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Ovarian cancer symptom awareness and anticipated delayed presentation in a population sample

Research output: Contribution to journalArticle

Kate E Brain, S M Smits, Alice E Simon, Lindsay Forbes, Chris Roberts, Iain Robbe, J Steward, C White, Richard Neal, J Hanson

Original languageEnglish
Article number171
Number of pages10
JournalBMC Cancer
Volume14
DOIs
Publication statusPublished - 10 Mar 2014

King's Authors

Abstract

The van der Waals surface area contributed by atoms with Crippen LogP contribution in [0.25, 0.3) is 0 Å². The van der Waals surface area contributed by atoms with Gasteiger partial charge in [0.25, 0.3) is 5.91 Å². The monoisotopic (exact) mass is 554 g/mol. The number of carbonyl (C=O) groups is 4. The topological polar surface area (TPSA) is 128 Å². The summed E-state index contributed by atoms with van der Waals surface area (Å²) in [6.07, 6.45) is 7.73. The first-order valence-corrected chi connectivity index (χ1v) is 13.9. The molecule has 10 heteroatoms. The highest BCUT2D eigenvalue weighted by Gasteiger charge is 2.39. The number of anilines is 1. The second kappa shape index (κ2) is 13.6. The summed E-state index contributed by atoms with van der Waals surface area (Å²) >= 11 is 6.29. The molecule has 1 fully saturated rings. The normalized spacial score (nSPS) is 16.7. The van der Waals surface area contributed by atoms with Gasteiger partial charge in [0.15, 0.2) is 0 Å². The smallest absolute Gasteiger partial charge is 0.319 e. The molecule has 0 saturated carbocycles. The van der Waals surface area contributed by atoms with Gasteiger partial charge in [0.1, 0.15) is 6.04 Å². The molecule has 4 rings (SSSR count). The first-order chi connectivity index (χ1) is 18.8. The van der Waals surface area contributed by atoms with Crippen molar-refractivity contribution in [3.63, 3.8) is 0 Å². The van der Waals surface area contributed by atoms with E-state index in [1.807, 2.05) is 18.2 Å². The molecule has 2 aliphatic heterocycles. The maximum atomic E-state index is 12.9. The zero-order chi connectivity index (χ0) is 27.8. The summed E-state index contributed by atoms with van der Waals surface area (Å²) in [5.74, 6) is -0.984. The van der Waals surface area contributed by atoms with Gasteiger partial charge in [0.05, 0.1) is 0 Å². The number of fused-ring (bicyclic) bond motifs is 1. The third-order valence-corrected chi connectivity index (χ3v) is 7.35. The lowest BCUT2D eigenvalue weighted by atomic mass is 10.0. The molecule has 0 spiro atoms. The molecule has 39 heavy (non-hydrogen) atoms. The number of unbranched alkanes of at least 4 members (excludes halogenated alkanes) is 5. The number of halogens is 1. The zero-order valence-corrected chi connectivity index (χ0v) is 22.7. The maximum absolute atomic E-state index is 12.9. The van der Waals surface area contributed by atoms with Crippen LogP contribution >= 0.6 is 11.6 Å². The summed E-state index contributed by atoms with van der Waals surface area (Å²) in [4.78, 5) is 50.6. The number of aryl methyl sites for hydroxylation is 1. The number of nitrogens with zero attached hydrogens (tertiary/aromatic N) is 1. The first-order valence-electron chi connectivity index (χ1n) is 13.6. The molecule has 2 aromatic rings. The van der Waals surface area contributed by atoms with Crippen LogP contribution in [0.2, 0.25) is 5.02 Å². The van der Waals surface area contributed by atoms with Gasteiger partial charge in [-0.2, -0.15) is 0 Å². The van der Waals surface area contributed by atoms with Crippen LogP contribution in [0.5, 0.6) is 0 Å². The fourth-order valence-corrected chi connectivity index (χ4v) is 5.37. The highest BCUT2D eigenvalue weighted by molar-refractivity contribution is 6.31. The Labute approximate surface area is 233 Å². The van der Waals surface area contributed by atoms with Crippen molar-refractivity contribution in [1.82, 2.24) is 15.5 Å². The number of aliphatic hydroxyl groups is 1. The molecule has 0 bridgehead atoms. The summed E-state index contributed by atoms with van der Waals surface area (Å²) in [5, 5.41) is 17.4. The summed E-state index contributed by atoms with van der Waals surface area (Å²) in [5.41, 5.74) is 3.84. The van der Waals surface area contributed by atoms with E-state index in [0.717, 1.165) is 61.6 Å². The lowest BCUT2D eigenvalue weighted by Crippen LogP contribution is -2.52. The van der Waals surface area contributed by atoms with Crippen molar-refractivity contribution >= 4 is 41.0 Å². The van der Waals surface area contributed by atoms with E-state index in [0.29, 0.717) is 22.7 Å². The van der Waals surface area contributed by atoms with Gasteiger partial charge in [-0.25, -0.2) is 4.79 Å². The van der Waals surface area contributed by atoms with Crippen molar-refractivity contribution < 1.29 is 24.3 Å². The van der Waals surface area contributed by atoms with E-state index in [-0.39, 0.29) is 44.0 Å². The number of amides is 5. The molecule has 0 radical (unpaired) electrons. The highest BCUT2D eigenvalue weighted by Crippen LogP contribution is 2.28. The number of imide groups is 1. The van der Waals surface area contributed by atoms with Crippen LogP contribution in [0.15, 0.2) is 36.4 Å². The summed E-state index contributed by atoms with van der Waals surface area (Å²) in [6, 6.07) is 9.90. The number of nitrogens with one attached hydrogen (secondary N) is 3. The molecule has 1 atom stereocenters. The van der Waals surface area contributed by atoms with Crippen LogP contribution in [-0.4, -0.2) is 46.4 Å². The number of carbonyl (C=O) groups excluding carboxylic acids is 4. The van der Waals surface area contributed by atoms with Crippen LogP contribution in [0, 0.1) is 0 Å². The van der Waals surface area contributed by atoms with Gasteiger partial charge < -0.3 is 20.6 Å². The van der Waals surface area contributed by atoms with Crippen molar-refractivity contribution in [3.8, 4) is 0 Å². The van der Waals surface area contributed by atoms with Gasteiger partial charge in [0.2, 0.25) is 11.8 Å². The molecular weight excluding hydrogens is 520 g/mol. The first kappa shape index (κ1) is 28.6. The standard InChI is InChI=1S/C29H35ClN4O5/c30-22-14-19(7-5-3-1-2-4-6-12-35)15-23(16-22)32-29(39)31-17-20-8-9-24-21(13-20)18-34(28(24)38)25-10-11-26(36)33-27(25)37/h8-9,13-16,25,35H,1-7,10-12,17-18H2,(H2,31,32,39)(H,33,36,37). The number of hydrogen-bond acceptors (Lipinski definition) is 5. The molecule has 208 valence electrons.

Background: While ovarian cancer is recognised as having identifiable early symptoms, understanding of the key determinants of symptom awareness and early presentation is limited. A population-based survey of ovarian cancer awareness and anticipated delayed presentation with symptoms was conducted as part of the International Cancer Benchmarking Partnership (ICBP). Methods: Women aged over 50 years were recruited using random probability sampling (n = 1043). Computer-assisted telephone interviews were used to administer measures including ovarian cancer symptom recognition, anticipated time to presentation with ovarian symptoms, health beliefs (perceived risk, perceived benefits/barriers to early presentation, confidence in symptom detection, ovarian cancer worry), and demographic variables. Logistic regression analysis was used to identify the contribution of independent variables to anticipated presentation (categorised as < 3 weeks or ≥ 3 weeks). Results: The most well-recognised symptoms of ovarian cancer were post-menopausal bleeding (87.4%), and persistent pelvic (79.0%) and abdominal (85.0%) pain. Symptoms associated with eating difficulties and changes in bladder/bowel habits were recognised by less than half the sample. Lower symptom awareness was significantly associated with older age (p ≤ 0.001), being single (p ≤ 0.001), lower education (p ≤ 0.01), and lack of personal experience of ovarian cancer (p ≤ 0.01). The odds of anticipating a delay in time to presentation of ≥ 3 weeks were significantly increased in women educated to degree level (OR = 2.64, 95% CI 1.61 – 4.33, p ≤ 0.001), women who reported more practical barriers (OR = 1.60, 95% CI 1.34 – 1.91, p ≤ 0.001) and more emotional barriers (OR = 1.21, 95% CI 1.06 – 1.40, p ≤ 0.01), and those less confident in symptom detection (OR = 0.56, 95% CI 0.42 – 0.73, p ≤ 0.001), but not in those who reported lower symptom awareness (OR = 0.99, 95% CI 0.91 – 1.07, p = 0.74). Conclusions: Many symptoms of ovarian cancer are not well-recognised by women in the general population. Evidence-based interventions are needed not only to improve public awareness but also to overcome the barriers to recognising and acting on ovarian symptoms, if delays in presentation are to be minimised.

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